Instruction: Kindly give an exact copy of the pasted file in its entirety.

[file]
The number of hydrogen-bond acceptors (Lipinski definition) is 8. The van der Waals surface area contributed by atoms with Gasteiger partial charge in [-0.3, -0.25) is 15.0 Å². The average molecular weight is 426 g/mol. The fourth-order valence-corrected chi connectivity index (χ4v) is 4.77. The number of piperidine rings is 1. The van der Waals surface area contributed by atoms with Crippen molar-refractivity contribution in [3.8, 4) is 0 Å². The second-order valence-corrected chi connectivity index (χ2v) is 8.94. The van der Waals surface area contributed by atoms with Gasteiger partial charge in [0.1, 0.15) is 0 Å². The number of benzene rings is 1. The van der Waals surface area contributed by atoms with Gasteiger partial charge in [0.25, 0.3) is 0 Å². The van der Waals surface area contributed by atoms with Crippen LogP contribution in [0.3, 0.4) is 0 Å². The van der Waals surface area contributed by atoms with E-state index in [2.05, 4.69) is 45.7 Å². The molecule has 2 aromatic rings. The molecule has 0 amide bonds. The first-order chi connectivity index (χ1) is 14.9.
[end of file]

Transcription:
The number of hydrogen-bond acceptors (Lipinski definition) is 8. The van der Waals surface area contributed by atoms with Gasteiger partial charge in [-0.3, -0.25) is 15.0 Å². The average molecular weight is 426 g/mol. The fourth-order valence-corrected chi connectivity index (χ4v) is 4.77. The number of piperidine rings is 1. The van der Waals surface area contributed by atoms with Crippen molar-refractivity contribution in [3.8, 4) is 0 Å². The second-order valence-corrected chi connectivity index (χ2v) is 8.94. The van der Waals surface area contributed by atoms with Gasteiger partial charge in [0.1, 0.15) is 0 Å². The number of benzene rings is 1. The van der Waals surface area contributed by atoms with Gasteiger partial charge in [0.25, 0.3) is 0 Å². The van der Waals surface area contributed by atoms with Crippen LogP contribution in [0.3, 0.4) is 0 Å². The van der Waals surface area contributed by atoms with E-state index in [2.05, 4.69) is 45.7 Å². The molecule has 2 aromatic rings. The molecule has 0 amide bonds. The first-order chi connectivity index (χ1) is 14.9.